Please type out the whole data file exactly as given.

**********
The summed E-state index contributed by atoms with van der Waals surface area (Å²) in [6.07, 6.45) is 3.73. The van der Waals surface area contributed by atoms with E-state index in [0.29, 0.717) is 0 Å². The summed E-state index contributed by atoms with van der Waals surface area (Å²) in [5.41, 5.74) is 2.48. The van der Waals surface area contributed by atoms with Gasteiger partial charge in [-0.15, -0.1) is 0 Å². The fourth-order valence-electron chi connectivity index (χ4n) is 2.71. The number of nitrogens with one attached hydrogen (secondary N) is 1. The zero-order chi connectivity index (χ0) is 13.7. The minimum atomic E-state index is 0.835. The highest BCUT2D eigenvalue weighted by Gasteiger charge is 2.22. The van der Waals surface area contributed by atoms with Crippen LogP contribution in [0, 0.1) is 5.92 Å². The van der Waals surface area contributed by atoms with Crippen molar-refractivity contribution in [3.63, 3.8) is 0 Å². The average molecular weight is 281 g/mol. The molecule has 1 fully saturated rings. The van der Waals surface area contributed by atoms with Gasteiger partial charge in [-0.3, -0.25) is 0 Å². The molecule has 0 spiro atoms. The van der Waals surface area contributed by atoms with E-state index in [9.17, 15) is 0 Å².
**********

The summed E-state index contributed by atoms with van der Waals surface area (Å²) in [6.07, 6.45) is 3.73. The van der Waals surface area contributed by atoms with E-state index in [0.29, 0.717) is 0 Å². The summed E-state index contributed by atoms with van der Waals surface area (Å²) in [5.41, 5.74) is 2.48. The van der Waals surface area contributed by atoms with Gasteiger partial charge in [-0.15, -0.1) is 0 Å². The fourth-order valence-electron chi connectivity index (χ4n) is 2.71. The number of nitrogens with one attached hydrogen (secondary N) is 1. The zero-order chi connectivity index (χ0) is 13.7. The minimum atomic E-state index is 0.835. The highest BCUT2D eigenvalue weighted by Gasteiger charge is 2.22. The van der Waals surface area contributed by atoms with Crippen LogP contribution in [0, 0.1) is 5.92 Å². The van der Waals surface area contributed by atoms with Crippen molar-refractivity contribution in [3.63, 3.8) is 0 Å². The average molecular weight is 281 g/mol. The molecule has 1 fully saturated rings. The van der Waals surface area contributed by atoms with Gasteiger partial charge in [-0.3, -0.25) is 0 Å². The molecule has 0 spiro atoms. The van der Waals surface area contributed by atoms with E-state index in [9.17, 15) is 0 Å².